Now poster's that make initially throw out insults or claim that they know it all and are absolutely right in their view...well that's fair game I suppose for insults.
edit on 2pmf31471931 by waftist because: (no reason given)



posted on Aug, 8 2017 @ 07:30 PM
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originally posted by: waftist
a reply to: pteridine



Ignorant tree huggers should not try to gild the lily; they should just zip their lips and let scientists and engineers develop the technology.

Before I reply are you insinuating that I am an ignorant tree hugger, or people in the articles and vids presented throughout thread? I ask because it will affect my reply.



No, I wasn't including you or anyone on a closed system like ATS.

The most annoying are those with the bully pulpit who know literally nothing about the technical details which is where the technical devils are. Think Hollywood, Al Gore, Sierra Club, and everyone who thinks that the Hydrogen Economy is an actual possibility. Many of the vids are of those who are excited about the possibility but don't understand how technologies are developed or how long it takes or how much investment is required. Many don't understand that the problems with the sheer volume of the hemp required to make a dent in any market are not insignificant. This will start as a niche market and may just stay there or may slowly develop. There are many stoners who were promoting hemp thinking that they could slip a little something else in the crop. They tend to poison the well, also.

Say you are a hemp farmer. You can sell your hemp to any market you want such as rope, cloth, and hempcrete. What market would you expect would pay more? What would you be competing against in each market? Maybe hempcrete would get the fibers that couldn't be made into higher value items, like cloth. Would that still work and how much of that material would be available?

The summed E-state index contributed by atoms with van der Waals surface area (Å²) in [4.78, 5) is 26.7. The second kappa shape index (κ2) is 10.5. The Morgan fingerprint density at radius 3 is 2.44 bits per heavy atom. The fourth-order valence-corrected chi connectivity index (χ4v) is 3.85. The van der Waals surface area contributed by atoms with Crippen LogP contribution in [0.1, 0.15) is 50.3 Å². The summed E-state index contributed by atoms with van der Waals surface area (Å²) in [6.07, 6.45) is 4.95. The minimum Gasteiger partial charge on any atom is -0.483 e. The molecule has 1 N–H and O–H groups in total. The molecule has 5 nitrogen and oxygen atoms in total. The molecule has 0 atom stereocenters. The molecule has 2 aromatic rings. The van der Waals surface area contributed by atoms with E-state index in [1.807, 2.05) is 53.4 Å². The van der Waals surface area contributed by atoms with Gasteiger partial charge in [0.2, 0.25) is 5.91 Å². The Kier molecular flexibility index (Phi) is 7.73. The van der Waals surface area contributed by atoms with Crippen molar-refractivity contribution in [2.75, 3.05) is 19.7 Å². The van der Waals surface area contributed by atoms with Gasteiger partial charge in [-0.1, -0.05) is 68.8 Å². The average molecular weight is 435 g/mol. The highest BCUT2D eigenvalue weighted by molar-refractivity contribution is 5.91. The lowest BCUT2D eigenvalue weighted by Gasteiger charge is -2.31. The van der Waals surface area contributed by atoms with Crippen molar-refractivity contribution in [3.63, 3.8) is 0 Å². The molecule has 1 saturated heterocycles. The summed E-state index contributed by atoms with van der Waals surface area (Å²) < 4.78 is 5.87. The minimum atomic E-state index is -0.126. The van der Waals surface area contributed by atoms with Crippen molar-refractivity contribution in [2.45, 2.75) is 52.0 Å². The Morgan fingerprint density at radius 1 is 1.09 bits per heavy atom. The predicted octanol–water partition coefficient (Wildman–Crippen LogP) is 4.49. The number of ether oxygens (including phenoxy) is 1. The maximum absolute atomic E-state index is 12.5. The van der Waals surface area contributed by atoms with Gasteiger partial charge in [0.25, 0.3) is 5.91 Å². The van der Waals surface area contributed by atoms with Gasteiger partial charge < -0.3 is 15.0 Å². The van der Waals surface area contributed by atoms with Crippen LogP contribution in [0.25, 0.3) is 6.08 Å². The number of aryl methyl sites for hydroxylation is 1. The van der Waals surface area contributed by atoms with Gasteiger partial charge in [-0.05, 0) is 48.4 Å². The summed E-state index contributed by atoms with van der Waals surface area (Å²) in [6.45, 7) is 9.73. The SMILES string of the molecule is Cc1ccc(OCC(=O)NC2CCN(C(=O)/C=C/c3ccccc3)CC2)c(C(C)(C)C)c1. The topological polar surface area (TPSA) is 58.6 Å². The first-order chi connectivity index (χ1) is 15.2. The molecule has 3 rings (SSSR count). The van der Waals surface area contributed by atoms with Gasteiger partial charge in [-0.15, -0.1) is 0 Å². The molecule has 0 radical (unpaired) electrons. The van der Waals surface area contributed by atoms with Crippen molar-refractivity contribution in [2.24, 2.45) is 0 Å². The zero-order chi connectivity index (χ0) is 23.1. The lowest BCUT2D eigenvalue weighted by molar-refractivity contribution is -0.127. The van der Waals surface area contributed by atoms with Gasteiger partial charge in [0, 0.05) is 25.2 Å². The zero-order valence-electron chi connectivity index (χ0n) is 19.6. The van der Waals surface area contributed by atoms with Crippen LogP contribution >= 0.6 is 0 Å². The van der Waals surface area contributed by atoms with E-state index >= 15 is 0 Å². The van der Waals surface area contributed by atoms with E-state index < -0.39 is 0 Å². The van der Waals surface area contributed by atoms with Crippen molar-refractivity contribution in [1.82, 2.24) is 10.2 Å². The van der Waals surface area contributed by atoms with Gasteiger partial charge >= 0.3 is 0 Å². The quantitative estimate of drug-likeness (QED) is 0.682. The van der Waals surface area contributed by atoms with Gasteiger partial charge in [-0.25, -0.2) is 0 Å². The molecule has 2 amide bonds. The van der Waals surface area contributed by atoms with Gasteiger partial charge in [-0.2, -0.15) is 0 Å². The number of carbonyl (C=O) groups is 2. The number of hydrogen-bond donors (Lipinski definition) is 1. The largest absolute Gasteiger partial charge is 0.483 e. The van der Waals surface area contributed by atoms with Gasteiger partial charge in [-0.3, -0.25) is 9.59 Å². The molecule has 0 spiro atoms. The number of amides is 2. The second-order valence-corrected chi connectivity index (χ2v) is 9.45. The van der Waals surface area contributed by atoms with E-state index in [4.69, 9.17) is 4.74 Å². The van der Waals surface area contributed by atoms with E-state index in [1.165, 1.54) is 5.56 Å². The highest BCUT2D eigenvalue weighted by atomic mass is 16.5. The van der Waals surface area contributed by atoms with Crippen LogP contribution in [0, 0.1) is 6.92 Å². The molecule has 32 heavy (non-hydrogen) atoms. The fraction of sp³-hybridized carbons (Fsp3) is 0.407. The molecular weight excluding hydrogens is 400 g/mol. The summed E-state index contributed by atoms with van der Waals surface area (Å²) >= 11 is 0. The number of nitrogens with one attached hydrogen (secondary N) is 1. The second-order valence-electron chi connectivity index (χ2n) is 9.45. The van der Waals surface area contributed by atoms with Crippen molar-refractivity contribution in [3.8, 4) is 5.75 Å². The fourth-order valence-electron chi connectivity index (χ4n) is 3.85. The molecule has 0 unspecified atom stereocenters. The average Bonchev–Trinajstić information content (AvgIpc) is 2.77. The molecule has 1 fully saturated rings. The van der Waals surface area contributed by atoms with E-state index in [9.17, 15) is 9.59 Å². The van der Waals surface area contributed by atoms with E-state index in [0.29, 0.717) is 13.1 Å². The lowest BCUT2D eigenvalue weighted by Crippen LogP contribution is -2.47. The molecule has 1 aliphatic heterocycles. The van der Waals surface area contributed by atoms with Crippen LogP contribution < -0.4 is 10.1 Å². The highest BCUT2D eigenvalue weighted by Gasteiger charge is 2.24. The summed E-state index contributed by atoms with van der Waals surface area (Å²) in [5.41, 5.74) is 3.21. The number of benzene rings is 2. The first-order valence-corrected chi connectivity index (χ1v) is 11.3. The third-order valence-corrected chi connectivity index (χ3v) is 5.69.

posted on Aug, 8 2017 @ 07:35 PM
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a reply to: pteridine
I got ya and thanks for the reply. I tried to find out if any financial institutions have actually financed hempcrete for construction and I haven't been able to find any. So you are right, there must be more testing. I admit to being overly optimistic about innovations such as this, but I am grateful to have a more informed spectrum to consider. So thanks for giving me multiple things to ponder with this topic and in general with my line of thinking.

ETA: Oh yea, please pardon my assumption and sermon above.
edit on 2pmf31441931 by waftist because: (no reason given)



posted on Aug, 8 2017 @ 07:44 PM
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originally posted by: waftist
a reply to: pteridine
I got ya and thanks for the reply. I tried to find out if any financial institutions have actually financed hempcrete for construction and I haven't been able to find any. So you are right, there must be more testing. I admit to being overly optimistic about innovations such as this, but I am grateful to have a more informed spectrum to consider. So thanks for giving me something to ponder with this topic and in general with my line of thinking.


Not a problem. I regularly have to throw cold water on some keen energy and environmental ideas that work well as a one-off but fail on a large scale. It is the scale that confounds many people. I find that a large proportion of people have little understanding of physical technology and engineering, in general. When I am told that biomass will replace fossil fuels, I first have to explain that fossil fuels are "vintage biomass" concentrated into handy packages and then we go from there.